Where We Left Off - Hunter Hayes
Some will call it sacrifice; they’ll look at this and never see the beauty or how much it means he blood that runs inside of me.
And the way we say goodbye is not that way that anyone would do. Like a wave out on the ocean, I will always come right back to you
Like we blinked, not a moment is gone. We’ll pick up where we left off.
It’s like the world is draped in a camouflage and sometimes never what it seems. Everyone’s got different things they hide behind or try to be. But the things I carry with me all remind me who I am when so much of me is not with me. What matters most is what I leave behind for you to keep.
So smile when you think of me.
Just wanted to say you are strong person. You have come so far, don’t ever doubt yourself that you can’t do this. I know part of you deep down inside has the will to do anything you set your mind to, don’t let anyone tell you otherwise. I may not know you but I’m here if you ever need to vent out. Remember you’re amazing inside and out. You have a beautiful smile, I’m hoping you are smiling right now cause you need it. We are all one day closer. Stay strong and smile on.
a military s/o
ps: it’s ok not to be ok. Let it out if you have to. You’ll feel so much better after.
Here’s Evan’s rough draft of his paper. He wrote about Basic Training and me.
There is a dim red light right next to my face; I was waiting for it to switch to green. Green signals to go up and over the side of the trench and into the darkness. Once I see the flash of green, I crawl faster than I have crawled before. Already, I can feel the wet sand rubbing against my skin and finding its way into my uniform. Once I hear the cracks of bullets flying over my head, I know it’s really begun. I can see the tracers flying over my head and I can hear the snapping of bullets everywhere. As I hear the whistle, I quickly realize I am too close to the action. BOOM! My head rings and all I can think is to crawl faster, stay low, and to make myself one with the earth. Eventually, I make it to the end and there are no more gun shots. Once again, I ask myself, why did I ever volunteer?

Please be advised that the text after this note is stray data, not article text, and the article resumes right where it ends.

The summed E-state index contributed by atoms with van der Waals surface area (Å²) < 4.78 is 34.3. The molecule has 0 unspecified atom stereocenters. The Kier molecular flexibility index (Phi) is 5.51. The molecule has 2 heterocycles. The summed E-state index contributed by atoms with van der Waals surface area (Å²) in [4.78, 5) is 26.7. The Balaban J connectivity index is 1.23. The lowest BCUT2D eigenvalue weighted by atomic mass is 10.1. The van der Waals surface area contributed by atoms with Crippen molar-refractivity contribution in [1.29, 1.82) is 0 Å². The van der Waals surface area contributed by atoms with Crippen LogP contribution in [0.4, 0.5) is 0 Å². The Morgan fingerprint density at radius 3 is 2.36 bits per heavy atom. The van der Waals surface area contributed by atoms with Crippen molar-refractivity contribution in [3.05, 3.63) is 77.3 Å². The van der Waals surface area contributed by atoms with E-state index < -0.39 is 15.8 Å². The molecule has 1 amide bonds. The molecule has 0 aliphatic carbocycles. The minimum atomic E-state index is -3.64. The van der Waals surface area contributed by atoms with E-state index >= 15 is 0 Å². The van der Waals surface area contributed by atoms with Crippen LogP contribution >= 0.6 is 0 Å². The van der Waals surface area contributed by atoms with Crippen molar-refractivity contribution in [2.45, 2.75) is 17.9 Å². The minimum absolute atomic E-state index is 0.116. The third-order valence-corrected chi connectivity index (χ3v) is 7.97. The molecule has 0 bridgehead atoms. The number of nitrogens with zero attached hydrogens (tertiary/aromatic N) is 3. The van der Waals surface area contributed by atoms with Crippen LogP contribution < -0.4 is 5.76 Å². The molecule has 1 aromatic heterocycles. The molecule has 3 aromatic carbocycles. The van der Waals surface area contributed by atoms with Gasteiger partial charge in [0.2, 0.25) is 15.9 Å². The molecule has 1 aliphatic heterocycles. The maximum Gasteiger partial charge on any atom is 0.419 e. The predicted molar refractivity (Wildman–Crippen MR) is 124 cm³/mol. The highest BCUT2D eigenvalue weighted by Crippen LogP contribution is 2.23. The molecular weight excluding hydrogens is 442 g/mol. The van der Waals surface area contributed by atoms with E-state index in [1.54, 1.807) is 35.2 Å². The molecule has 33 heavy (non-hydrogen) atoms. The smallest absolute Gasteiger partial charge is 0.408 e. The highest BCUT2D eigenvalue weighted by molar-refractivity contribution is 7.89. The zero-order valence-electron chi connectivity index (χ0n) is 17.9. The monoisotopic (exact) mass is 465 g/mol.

After that night during the infiltration course at basic training, I really began to wonder. Was I ready to die? For some odd, reason being shot at changes a man’s perspective on life and death.
When we arrived, the drill sergeant gets on the bus and says, “You motherfuckers have ten seconds to get off this bus! Ten… nine… eight… seven…” I think to myself, ‘fuck my life. What did I get myself into?’
“Double time!” screams the drill sergeant. Running now, running hard, I think that I am going to pass out. Darkness. I wake up to cold water splashing across my face.
“Get him on the stretcher! Get him over there right now!” I hear someone scream in the back ground.
Darkness hits me again. I wake up covered in cold, wet sheets, along with ice water that was being poured onto me. It felt like every inch on my body was burning. I was fading again but someone kept me awake. I don’t remember who it was exactly, but I remember not being allowed to go back to sleep. I remember when the ambulance showed up and I was getting carried over to it and put onto it. They took my core temperature and he said something about one hundred and five degrees point something. I passed back out. I woke up in a hospital sixteen hours later. I was hooked up to IV’s with liters of fluids being pumped into my body. I thought about death. I wondered how close to dying I had really come because when I think about it now, I realized there was nobody there talking to me, keeping me awake, as my comrades worked fiercely to cool down my body. Looking back now, I wonder, was that an angel coming down to save me? Was God holding onto me when I was so close to death? I often ponder on life and death.
We started BRM basic rifle marksmanship. I shot better than the rest of my squad; fifteen rounds was all it took to zero in on my m-4 carbine. I was proud to be a Soldier.
I met the most wonderful girl at some club in the cities. I look at her from across the room and wonder why the most beautiful girl here is standing by herself. Did she just shut down all the other guys there or was she that unapproachable? I had said hi earlier. Did she remember my face? I was walking away when Cody says to me, “go talk to her, you dumbass. You always avoid the ones truly worth your time.” I went and introduced myself to the most wonderful girl I have ever met and being the army is what sealed the deal for me. I was glad I volunteered.